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Building a capable emergency management team

Get free weekly news by e-mailJim Burtles explains how to go about building an excellent EMT.

Perhaps the single most important factor in determining the long-term success of an enterprise during a crisis is the performance of the emergency management team. It is their performance on the day rather than any procedures, plans or resources that ultimately counts. They are the ones who either recover the situation or break the company by the way in which they conduct themselves during those first few precarious minutes and hours.

What is an emergency management team (EMT)?
The Business Continuity Institute defines the EMT as ‘the group of management staff who command the resources needed to recover the enterprise's operations at the recovery site.’ I prefer to extend that concept to mean the group of executives who manage and control an emergency situation on behalf of the enterprise. In other words, these people are in charge of the destiny of the total enterprise, with all the attendant responsibility. Indeed it can be said that their influence extends beyond their own enterprise and may affect the long term success of a whole industry. It is crucial that they perform well, both as individuals and as a well-matched team.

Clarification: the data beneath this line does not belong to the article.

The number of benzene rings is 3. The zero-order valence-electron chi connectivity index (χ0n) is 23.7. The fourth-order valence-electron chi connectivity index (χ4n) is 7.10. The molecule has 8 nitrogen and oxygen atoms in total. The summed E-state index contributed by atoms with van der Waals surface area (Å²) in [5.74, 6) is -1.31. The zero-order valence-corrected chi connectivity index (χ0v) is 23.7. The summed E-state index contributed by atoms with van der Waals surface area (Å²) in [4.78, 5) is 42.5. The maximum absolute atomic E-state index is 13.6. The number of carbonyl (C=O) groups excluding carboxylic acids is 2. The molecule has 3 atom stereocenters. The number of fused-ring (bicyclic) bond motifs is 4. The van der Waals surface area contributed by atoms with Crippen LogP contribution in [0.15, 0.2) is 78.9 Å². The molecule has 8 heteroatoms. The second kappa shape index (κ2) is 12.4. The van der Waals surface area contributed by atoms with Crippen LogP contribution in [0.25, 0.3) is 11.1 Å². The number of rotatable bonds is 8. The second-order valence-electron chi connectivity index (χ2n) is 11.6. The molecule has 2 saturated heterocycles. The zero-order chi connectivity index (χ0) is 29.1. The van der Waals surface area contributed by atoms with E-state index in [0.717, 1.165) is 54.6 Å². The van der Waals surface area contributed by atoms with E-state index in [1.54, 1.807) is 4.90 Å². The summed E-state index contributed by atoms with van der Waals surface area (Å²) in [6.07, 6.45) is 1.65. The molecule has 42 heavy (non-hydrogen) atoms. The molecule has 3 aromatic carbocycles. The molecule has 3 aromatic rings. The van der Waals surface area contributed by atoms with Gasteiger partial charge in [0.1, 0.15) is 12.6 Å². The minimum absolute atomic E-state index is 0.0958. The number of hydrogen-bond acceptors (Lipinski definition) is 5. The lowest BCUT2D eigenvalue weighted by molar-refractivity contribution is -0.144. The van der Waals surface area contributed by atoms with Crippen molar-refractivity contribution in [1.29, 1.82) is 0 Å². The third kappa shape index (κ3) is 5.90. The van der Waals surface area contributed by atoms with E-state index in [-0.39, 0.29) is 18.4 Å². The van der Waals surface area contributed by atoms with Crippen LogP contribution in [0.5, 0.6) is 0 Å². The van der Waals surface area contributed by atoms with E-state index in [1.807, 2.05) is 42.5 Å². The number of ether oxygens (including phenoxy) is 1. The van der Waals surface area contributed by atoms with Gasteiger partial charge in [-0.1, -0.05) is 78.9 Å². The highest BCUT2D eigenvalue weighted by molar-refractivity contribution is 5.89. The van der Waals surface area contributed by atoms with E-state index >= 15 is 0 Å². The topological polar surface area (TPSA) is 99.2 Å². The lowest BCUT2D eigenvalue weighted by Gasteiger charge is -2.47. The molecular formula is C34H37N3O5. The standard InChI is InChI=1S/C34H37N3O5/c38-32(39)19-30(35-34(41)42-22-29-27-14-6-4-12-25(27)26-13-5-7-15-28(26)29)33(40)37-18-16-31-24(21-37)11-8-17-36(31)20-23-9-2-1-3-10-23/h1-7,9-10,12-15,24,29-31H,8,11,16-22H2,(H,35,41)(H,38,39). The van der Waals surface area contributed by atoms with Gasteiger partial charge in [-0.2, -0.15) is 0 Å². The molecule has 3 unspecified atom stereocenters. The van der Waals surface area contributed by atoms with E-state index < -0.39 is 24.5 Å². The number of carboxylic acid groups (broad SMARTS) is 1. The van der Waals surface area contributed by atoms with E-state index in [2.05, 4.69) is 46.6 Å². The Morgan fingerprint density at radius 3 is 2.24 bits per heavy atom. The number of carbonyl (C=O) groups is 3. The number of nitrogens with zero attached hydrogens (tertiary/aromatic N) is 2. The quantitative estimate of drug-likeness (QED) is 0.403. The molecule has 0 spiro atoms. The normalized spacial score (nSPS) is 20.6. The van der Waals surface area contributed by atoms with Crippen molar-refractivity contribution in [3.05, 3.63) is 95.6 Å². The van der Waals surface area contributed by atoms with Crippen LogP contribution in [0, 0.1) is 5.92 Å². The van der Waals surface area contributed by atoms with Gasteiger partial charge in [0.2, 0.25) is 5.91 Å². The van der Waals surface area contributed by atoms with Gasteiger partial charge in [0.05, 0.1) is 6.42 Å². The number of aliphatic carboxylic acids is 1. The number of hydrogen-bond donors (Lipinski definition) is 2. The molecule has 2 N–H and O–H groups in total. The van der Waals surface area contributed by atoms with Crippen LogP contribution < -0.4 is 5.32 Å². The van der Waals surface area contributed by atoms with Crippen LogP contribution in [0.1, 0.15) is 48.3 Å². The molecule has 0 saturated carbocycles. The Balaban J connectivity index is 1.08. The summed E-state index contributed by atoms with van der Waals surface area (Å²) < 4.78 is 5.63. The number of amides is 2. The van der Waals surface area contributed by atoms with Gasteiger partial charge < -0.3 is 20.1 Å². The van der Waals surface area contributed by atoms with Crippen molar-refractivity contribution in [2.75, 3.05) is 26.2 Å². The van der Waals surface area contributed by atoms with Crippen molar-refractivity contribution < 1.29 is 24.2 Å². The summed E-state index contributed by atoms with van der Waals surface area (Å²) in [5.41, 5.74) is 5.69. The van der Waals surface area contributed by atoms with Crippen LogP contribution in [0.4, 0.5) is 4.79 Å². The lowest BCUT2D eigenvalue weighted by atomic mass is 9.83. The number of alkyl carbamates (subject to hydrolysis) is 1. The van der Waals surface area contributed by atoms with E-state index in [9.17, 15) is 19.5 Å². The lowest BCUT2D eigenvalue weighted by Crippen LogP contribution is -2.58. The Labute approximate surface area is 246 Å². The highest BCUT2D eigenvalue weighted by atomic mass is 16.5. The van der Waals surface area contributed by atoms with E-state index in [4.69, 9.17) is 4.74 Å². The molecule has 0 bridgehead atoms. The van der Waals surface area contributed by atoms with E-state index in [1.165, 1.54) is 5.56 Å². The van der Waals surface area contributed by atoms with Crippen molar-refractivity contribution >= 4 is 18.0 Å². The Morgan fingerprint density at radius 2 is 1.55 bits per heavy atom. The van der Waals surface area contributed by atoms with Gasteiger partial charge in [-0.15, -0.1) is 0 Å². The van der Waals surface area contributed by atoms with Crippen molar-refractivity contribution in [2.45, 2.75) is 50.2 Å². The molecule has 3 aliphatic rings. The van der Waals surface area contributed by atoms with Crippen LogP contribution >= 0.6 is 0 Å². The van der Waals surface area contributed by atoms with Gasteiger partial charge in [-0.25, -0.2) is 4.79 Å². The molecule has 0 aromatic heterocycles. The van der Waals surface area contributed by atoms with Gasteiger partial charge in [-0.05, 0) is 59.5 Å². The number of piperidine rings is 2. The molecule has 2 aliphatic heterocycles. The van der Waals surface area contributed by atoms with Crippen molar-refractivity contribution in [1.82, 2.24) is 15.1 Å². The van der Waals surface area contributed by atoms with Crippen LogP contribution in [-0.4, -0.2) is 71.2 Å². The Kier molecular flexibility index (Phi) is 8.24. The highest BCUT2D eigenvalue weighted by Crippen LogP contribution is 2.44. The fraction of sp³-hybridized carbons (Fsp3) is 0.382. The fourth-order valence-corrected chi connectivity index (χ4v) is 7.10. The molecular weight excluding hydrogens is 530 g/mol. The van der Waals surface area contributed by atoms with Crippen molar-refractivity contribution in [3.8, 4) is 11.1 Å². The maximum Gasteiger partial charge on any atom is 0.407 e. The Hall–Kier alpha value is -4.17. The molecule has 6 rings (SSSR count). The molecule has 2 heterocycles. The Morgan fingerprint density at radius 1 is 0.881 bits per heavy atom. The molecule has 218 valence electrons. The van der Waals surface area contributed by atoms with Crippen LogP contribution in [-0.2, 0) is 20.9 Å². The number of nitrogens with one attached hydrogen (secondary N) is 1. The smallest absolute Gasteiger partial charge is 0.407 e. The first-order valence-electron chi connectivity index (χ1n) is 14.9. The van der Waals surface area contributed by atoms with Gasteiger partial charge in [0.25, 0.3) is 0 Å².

What factors are likely to impinge upon their performance in the wake of a disaster? We are all familiar with the effects of distress, which can seriously hamper one’s ability to cope with a traumatic or stressful situation. On the other hand most of us are not quite so familiar with the effects of ‘eustress’ which is a positive reaction to the effects of stress that often occurs.

Eustress allows some individuals to excel under difficult conditions. The main point to be made here is that the range of individual coping strategies is much wider than is commonly realised.

It is very difficult to predict exactly how any one individual is going to react in any particular situation. Indeed their behaviour will be dependent upon a wide variety of factors including their state of health, their state of mind, their training, their experience their beliefs, their responsibilities etc., etc. How many of these diverse influences can we anticipate in advance of the specific event? This is especially difficult to judge, as many of these motivators are extremely variable on a daily or even hourly basis.

All kinds of reaction must therefore be expected, recognised and allowed for. More importantly, how can we prepare our team to cope with both the event and themselves?

I suggest we should adopt a combination of careful selection, thorough training and appropriate tools for the job.

Misfit management